Alternative sports get tournament funding, set precedent

Last Wednesday, the Student Finance Board (SFB) passed two motions to provide funding to the College’s Bowling and Ultimate Frisbee clubs to participate in tournaments. Both are currently funded by the Student Activites Fee (SAF).

Passing the motions to give additional money toward funding the Bowling Club, however, was not an easy task; board members were worried about inconsistencies regarding sports club funding requests after SFB budget approval, and in the end, the motion only gave the organization about half of the money it requested.

“Whatever we decide to do today, we have to do for all the other club sports,” Danielle Grinblat, financial director of SFB, said.

Motions to provide full and zero funding for the Bowling Club’s tournaments did not pass, and although the motion to give the club $476 did pass, six of the 14 board members voted the motion down.

Unlike other club sports, like lacrosse, soccer and rugby, the Bowling Club does not have a “home field.”

This concerned the six dissenting members because it means the team chooses to enter tournaments in the mid-Atlantic states instead of hosting its own events or competing directly with another school.

Without home games, some also argued, there will be no fan base and no interest in the club other than for those already in it.

“So if people can’t clap for you, you aren’t good? We don’t care?” Jon Borst, administrative director of SFB, said. “I think the Bowling Club is good for the people in it, and for the people in the future who would like to join, and those looking at this school.”

At SFB’s budget retreat, the Bowling Club received money to fund only five out of its 12 tournaments, which would leave it to pay the other expenses, minus travel, to participate in the remaining seven tournaments. Travel expenses come out of a separate line of funding.

After giving a club sport SAF funding, SFB calculates funds for its games and tournaments by averaging the amount of money required to host a home game and multiplying it by the number of home games the team will host.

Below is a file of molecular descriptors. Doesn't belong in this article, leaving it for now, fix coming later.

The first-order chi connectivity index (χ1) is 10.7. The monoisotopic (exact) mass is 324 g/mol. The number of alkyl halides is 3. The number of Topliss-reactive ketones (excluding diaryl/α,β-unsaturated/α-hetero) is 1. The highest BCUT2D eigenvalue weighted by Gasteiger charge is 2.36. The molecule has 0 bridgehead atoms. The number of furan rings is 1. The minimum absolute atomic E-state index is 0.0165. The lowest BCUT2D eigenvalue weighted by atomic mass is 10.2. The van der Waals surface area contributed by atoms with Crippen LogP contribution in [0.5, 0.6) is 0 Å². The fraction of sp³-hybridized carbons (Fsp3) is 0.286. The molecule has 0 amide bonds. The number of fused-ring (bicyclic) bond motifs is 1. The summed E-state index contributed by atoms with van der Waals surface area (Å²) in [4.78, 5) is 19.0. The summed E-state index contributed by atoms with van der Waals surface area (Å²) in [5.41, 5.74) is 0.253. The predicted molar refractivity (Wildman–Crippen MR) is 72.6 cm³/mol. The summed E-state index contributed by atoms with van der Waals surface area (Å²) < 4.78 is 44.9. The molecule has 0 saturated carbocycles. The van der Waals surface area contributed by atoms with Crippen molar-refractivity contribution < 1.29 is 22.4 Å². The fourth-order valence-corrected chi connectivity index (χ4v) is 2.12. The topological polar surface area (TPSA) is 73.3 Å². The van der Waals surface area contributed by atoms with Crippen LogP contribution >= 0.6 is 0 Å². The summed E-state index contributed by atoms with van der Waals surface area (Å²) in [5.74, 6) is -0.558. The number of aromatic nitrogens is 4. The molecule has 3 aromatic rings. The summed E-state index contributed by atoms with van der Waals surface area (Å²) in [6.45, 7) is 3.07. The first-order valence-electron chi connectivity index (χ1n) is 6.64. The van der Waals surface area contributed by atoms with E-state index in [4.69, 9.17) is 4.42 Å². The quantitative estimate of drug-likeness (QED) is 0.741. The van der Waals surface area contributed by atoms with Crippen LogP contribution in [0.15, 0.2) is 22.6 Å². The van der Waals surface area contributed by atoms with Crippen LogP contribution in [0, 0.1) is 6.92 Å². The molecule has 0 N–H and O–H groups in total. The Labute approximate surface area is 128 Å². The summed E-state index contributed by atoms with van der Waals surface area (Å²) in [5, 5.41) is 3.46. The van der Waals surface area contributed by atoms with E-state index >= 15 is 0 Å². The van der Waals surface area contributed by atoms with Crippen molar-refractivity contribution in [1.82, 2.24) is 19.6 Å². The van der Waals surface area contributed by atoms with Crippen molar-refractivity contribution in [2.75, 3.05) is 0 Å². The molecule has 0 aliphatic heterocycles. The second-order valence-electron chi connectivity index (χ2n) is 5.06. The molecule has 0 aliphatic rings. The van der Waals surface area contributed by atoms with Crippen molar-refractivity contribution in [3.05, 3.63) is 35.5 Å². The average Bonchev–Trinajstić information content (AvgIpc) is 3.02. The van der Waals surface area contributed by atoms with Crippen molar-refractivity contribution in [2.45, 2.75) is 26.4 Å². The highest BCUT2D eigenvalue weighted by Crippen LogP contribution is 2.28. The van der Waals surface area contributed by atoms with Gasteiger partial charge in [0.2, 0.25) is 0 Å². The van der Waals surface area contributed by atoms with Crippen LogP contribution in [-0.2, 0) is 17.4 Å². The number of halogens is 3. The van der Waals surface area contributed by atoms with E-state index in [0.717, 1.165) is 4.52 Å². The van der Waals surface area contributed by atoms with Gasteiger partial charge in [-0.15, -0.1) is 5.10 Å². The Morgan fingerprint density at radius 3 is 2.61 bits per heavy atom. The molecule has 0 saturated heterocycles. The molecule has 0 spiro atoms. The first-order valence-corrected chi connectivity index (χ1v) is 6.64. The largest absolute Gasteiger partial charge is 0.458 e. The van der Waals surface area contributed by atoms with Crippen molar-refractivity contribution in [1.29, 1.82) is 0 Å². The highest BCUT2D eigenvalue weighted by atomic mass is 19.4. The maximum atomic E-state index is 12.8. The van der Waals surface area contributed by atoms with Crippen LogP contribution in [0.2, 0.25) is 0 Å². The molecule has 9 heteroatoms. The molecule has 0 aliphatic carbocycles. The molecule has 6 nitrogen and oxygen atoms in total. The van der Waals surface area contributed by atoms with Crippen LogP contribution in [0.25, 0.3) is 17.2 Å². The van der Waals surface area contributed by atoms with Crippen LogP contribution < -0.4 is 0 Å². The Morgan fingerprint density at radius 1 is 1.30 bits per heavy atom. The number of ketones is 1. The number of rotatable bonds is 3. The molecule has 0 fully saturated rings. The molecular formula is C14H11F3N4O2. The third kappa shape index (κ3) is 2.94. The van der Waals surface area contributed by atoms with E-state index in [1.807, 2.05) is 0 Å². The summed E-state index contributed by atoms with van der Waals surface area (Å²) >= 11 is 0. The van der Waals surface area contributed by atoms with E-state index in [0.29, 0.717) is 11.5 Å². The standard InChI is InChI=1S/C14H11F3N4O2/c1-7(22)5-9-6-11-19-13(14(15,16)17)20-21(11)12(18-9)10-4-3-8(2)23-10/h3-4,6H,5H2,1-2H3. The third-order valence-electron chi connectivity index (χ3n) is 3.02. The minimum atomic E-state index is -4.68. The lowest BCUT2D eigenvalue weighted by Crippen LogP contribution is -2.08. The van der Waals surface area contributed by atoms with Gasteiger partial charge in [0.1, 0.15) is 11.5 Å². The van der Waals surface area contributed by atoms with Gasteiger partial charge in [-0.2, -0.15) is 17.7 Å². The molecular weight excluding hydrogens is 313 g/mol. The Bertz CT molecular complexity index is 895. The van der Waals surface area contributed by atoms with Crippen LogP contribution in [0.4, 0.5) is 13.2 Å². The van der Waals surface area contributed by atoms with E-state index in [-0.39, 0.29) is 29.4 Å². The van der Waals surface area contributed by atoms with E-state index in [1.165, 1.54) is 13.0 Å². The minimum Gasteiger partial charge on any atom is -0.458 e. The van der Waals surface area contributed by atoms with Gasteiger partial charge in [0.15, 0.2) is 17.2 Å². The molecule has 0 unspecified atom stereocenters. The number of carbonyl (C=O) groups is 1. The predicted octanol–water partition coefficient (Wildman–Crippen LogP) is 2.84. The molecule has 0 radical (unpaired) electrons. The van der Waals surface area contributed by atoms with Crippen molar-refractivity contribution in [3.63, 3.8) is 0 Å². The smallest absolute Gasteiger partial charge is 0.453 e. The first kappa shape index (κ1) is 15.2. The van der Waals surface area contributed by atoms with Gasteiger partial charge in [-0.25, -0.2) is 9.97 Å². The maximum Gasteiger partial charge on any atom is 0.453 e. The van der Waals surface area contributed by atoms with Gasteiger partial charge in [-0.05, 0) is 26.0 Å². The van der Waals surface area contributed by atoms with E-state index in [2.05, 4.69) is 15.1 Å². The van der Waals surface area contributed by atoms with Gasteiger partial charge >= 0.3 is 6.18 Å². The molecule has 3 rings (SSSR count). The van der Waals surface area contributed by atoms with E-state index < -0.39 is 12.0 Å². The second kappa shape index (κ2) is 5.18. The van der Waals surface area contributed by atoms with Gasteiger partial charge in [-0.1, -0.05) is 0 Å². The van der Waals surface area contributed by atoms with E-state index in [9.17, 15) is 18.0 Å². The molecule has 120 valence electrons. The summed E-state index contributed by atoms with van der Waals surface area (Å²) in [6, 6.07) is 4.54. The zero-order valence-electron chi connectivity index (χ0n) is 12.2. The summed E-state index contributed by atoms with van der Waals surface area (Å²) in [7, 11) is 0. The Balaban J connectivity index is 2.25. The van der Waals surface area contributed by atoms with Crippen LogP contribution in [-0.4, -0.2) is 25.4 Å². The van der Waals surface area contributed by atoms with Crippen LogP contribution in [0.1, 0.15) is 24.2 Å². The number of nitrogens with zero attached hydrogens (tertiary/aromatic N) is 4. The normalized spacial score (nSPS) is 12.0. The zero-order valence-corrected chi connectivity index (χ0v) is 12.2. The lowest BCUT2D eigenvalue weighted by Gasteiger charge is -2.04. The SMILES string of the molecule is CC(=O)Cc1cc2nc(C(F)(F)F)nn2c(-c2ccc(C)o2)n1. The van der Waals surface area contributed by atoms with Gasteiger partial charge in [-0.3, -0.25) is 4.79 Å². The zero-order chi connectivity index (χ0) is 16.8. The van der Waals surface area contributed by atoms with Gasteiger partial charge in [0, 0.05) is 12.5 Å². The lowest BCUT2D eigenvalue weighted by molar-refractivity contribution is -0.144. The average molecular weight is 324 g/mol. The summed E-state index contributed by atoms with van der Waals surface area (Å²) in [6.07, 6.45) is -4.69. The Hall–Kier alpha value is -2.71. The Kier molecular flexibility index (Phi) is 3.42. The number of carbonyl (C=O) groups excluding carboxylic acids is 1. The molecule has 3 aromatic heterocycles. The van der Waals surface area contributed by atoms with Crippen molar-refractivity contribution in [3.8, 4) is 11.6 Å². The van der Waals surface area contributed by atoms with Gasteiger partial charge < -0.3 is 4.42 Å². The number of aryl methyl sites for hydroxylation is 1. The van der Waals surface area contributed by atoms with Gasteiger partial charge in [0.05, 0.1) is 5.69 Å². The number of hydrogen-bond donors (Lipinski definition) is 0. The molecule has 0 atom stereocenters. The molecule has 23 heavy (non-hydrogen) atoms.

In theory, a team like the Bowling Club would then receive no SAF funding because it has no home games. SFB has made exceptions, however, for clubs such as this one.

Most SFB members believed that taking into account each particular club’s purpose and agenda is important.

“It’s not fair to penalize (the Bowling Club) for the nature of their organization,” Julia Pratt, executive director of SFB, said.

Some members were also concerned that because the Bowling Club appealed the funding it received from SFB last year, which ultimately resulted in its receipt of an additional $400, the club may continue to request more money in the future, perhaps more than would be allotted or available for a club sport.

The Bowling Club received $476, which is the amount the club requested minus the amount it received during its appeal last year.

Similarly, the Ultimate Frisbee Club requested money to fund the two tournaments it will be competing in this semester.

Because SFB gave the Bowling Club funding for approximately four additional tournaments, board members voted unanimously that it would be only fair to fund the Ultimate Frisbee Club’s two tournaments.

According to Pratt, the consistency of these decisions is a good sign for SFB.

“Everyone is doing a really great job,” Pratt said.

“Everything is running a lot more smoothly.”